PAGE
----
Estimating with Tee Shirt Sizes

I occasionally encounter the use of t-shirt sizes (Small, Medium, Large, or so on) in use as estimating units by teams. T-shirt sizes are an OK approach to getting started with relative estimating, but they suffer from two severe weaknesses:

  • They aren't additive. You cannot tell a boss you'll be done in 3 mediums, 4 larges, and 2 petites.
  • Your view of an XL may not match mine. You may think it's 50% bigger than an L; I may think 25% bigger.

Teams get around both weaknesses with some underlying assumptions (hopefully stated) about size. They may, for example, state, “Let's call a medium a 5 and a large a 10.”

The primary advantage to t-shirt sizes is the ease of getting started. If a team needs to start with t-shirt sizes, that's fine. Later, though, that team will be better off using numbers directly. I might forget that an XL is 33% bigger than an L. I won't forget that a 10 is twice a 5. (If I do, the team has a different problem!)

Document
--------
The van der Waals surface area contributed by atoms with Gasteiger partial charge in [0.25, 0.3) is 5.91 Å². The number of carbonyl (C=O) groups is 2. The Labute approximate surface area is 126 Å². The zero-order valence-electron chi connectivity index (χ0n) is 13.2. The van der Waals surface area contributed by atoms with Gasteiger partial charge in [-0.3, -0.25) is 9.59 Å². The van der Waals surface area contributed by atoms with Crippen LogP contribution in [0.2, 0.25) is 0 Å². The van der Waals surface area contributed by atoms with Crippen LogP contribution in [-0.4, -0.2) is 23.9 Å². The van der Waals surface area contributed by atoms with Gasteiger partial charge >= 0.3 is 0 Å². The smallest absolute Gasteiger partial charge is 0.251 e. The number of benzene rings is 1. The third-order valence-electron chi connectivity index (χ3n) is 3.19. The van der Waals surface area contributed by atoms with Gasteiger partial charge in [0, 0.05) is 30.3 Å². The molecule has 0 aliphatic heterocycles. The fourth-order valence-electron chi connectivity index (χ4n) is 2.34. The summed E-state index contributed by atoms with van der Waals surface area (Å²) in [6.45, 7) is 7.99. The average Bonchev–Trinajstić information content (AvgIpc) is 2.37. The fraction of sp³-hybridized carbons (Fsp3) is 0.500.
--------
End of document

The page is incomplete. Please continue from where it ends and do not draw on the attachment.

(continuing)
T-shirt sizes can be a great way of becoming accustomed to relative estimating. So, start with them if your team finds that easier. But minimally put some underlying numbers on them (e.g., Medium=5) and then gradually shift to using the numbers directly.

10

Tagged:

About the Author

As the founder of Mountain Goat Software, Mike Cohn specializes in helping companies adopt and improve their use of agile processes and techniques to build extremely high-performance teams. He is the author of User Stories Applied for Agile Software Development, Agile Estimating and Planning, and Succeeding with Agile. Mike is a founding member of the Agile Alliance and Scrum Alliance. He is also the founder of FrontRowAgile.com, an online agile training website. He can be reached at info@mountaingoatsoftware.com or connect with Mike on Google+.